Reminder for correct administration of vaccines.
The month of May is traditionally the time when “spring round-ups” take place. This is the time that large and small cow-calf operations schedule the “working” of the calves. As the majority of the calves reach their second month of life, it is time to castrate the male calves and immunize all of the calves to protect them against blackleg. Also, the new information suggests that in some situations, calves may be vaccinated for respiratory diseases such as infectious bovine rhinotracheitis (IBR) and bovine viral diarrhea (BVD).
Correct administration of any injection is a critical control point in beef production and animal health. There is a negative relationship between meat tenderness and injection sites, including injection sites that have no visible lesion. In fact, intramuscular (IM) injections, regardless of the product injected, may create permanent damage regardless of the age of the animal at the time of injection. Tenderness is reduced in a 3-inch (in.) area surrounding the injection site. Moving the injection-site area to the neck stops damage to expensive steak cuts. Therefore, cow-calf producers should make certain that their family members, and other hired labor, are sufficiently trained as to the proper location of the injections before the spring calf-working begins. Give injections according to label instructions. Subcutaneous (SQ) means under the skin; intramuscular (IM) means in the muscle. Some vaccines (according to the label instructions) allow the choice between intramuscular (IM) and subcutaneous (SQ). Always use subcutaneous (SQ) as the method of administration when permitted by the product’s label. Remember to “tent” the skin for SQ injections unless instructed otherwise by the manufacturer. Proper injection technique is just one of many components of the Beef Quality Assurance (BQA) effort that has had a positive effect on the entire United States beef industry.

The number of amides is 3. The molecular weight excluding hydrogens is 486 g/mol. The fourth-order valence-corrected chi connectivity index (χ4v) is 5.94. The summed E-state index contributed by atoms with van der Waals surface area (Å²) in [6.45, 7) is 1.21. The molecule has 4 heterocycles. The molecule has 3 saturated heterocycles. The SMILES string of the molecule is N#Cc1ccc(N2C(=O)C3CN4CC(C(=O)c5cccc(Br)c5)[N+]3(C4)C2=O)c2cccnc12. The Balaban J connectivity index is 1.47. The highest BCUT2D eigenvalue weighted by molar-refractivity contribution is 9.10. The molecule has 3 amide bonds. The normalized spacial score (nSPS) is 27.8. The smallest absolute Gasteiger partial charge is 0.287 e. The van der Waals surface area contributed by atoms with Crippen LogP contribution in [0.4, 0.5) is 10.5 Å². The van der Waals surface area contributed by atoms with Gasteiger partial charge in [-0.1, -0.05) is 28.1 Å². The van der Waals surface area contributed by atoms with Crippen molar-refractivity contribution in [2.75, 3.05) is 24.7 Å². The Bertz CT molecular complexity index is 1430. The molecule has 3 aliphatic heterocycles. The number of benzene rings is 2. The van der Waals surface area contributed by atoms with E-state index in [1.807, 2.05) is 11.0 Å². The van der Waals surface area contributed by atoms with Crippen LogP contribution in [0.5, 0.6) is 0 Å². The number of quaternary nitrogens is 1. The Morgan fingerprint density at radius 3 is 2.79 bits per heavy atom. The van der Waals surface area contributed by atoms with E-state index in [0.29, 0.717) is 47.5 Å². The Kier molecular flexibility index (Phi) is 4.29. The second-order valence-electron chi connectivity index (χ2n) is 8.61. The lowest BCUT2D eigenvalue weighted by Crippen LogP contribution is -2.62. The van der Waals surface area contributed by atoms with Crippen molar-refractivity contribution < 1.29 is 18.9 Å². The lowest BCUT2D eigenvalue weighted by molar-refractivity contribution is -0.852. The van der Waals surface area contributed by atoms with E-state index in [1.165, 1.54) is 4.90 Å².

Another important aspect of the BQA effort is keeping of accurate treatment records. Treatment records should include:
- individual animal/group identification;
- date treated;
- product administered and manufacturer’s lot/serial number;
- dosage used;
- route and location of administration;
- earliest date animal(s) will have cleared withdrawal period; and
- name of person administering the product.
Treatment records for cattle should be stored and kept for a minimum of three years after the animal(s) have been sold from your operation.